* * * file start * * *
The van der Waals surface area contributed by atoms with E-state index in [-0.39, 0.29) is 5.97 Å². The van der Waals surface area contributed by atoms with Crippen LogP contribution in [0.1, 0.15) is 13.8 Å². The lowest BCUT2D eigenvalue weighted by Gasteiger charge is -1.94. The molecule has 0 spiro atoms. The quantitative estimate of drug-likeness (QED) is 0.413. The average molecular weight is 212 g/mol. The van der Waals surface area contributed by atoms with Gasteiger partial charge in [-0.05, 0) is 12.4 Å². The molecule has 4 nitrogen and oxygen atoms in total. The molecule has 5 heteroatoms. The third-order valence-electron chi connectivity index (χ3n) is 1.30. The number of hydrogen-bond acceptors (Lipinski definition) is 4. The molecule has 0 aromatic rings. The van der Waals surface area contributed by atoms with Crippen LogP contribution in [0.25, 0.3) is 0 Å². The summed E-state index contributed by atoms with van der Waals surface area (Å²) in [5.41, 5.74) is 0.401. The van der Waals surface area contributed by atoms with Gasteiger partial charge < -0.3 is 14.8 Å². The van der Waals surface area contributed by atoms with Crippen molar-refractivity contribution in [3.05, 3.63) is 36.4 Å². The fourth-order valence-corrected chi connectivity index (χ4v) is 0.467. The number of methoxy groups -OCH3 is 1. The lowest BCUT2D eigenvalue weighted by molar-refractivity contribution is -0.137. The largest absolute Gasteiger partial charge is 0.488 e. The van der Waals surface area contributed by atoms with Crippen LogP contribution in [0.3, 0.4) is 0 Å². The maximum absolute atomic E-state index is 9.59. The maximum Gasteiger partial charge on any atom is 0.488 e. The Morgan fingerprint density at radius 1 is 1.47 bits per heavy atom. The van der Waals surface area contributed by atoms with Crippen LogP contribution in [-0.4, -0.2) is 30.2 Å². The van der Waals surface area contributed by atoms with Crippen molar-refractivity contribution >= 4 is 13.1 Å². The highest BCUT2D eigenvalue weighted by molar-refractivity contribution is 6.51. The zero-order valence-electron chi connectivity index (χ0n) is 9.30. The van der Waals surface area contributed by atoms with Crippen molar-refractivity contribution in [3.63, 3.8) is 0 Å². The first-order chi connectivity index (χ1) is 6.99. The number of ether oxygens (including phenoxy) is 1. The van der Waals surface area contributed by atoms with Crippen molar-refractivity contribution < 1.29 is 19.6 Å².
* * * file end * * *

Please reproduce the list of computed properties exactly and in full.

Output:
The van der Waals surface area contributed by atoms with E-state index in [-0.39, 0.29) is 5.97 Å². The van der Waals surface area contributed by atoms with Crippen LogP contribution in [0.1, 0.15) is 13.8 Å². The lowest BCUT2D eigenvalue weighted by Gasteiger charge is -1.94. The molecule has 0 spiro atoms. The quantitative estimate of drug-likeness (QED) is 0.413. The average molecular weight is 212 g/mol. The van der Waals surface area contributed by atoms with Gasteiger partial charge in [-0.05, 0) is 12.4 Å². The molecule has 4 nitrogen and oxygen atoms in total. The molecule has 5 heteroatoms. The third-order valence-electron chi connectivity index (χ3n) is 1.30. The number of hydrogen-bond acceptors (Lipinski definition) is 4. The molecule has 0 aromatic rings. The van der Waals surface area contributed by atoms with Crippen LogP contribution in [0.25, 0.3) is 0 Å². The summed E-state index contributed by atoms with van der Waals surface area (Å²) in [5.41, 5.74) is 0.401. The van der Waals surface area contributed by atoms with Gasteiger partial charge < -0.3 is 14.8 Å². The van der Waals surface area contributed by atoms with Crippen molar-refractivity contribution in [3.05, 3.63) is 36.4 Å². The fourth-order valence-corrected chi connectivity index (χ4v) is 0.467. The number of methoxy groups -OCH3 is 1. The lowest BCUT2D eigenvalue weighted by molar-refractivity contribution is -0.137. The largest absolute Gasteiger partial charge is 0.488 e. The van der Waals surface area contributed by atoms with Crippen LogP contribution in [0.3, 0.4) is 0 Å². The maximum absolute atomic E-state index is 9.59. The maximum Gasteiger partial charge on any atom is 0.488 e. The Morgan fingerprint density at radius 1 is 1.47 bits per heavy atom. The van der Waals surface area contributed by atoms with Crippen LogP contribution in [-0.4, -0.2) is 30.2 Å². The van der Waals surface area contributed by atoms with Crippen molar-refractivity contribution >= 4 is 13.1 Å². The highest BCUT2D eigenvalue weighted by molar-refractivity contribution is 6.51. The zero-order valence-electron chi connectivity index (χ0n) is 9.30. The van der Waals surface area contributed by atoms with Crippen molar-refractivity contribution in [3.63, 3.8) is 0 Å². The first-order chi connectivity index (χ1) is 6.99. The number of ether oxygens (including phenoxy) is 1. The van der Waals surface area contributed by atoms with Crippen molar-refractivity contribution < 1.29 is 19.6 Å².